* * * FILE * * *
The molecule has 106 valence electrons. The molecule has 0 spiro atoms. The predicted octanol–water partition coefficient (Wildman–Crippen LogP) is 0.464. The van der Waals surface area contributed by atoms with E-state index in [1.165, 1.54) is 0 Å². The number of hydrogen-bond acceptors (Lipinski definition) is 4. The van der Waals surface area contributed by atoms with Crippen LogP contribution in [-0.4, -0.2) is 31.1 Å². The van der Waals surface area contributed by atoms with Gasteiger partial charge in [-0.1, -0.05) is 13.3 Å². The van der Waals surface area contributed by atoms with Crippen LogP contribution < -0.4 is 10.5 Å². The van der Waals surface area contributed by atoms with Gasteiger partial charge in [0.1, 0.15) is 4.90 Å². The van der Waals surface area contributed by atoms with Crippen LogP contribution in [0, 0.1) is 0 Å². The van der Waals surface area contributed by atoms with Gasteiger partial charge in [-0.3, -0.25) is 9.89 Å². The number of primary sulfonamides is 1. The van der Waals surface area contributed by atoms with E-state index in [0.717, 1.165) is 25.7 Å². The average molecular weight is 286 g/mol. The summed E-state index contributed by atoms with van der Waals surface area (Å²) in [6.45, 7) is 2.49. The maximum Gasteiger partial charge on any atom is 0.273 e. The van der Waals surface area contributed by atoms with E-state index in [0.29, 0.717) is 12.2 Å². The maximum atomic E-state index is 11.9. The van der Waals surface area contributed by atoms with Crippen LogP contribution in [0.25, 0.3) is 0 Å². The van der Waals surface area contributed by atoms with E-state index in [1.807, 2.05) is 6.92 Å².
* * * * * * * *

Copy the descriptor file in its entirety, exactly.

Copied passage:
The molecule has 106 valence electrons. The molecule has 0 spiro atoms. The predicted octanol–water partition coefficient (Wildman–Crippen LogP) is 0.464. The van der Waals surface area contributed by atoms with E-state index in [1.165, 1.54) is 0 Å². The number of hydrogen-bond acceptors (Lipinski definition) is 4. The van der Waals surface area contributed by atoms with Crippen LogP contribution in [-0.4, -0.2) is 31.1 Å². The van der Waals surface area contributed by atoms with Gasteiger partial charge in [-0.1, -0.05) is 13.3 Å². The van der Waals surface area contributed by atoms with Crippen LogP contribution < -0.4 is 10.5 Å². The van der Waals surface area contributed by atoms with Gasteiger partial charge in [0.1, 0.15) is 4.90 Å². The van der Waals surface area contributed by atoms with Crippen LogP contribution in [0, 0.1) is 0 Å². The van der Waals surface area contributed by atoms with Gasteiger partial charge in [-0.3, -0.25) is 9.89 Å². The number of primary sulfonamides is 1. The van der Waals surface area contributed by atoms with E-state index in [0.717, 1.165) is 25.7 Å². The average molecular weight is 286 g/mol. The summed E-state index contributed by atoms with van der Waals surface area (Å²) in [6.45, 7) is 2.49. The maximum Gasteiger partial charge on any atom is 0.273 e. The van der Waals surface area contributed by atoms with E-state index in [0.29, 0.717) is 12.2 Å². The maximum atomic E-state index is 11.9. The van der Waals surface area contributed by atoms with Crippen LogP contribution in [0.25, 0.3) is 0 Å². The van der Waals surface area contributed by atoms with E-state index in [1.807, 2.05) is 6.92 Å².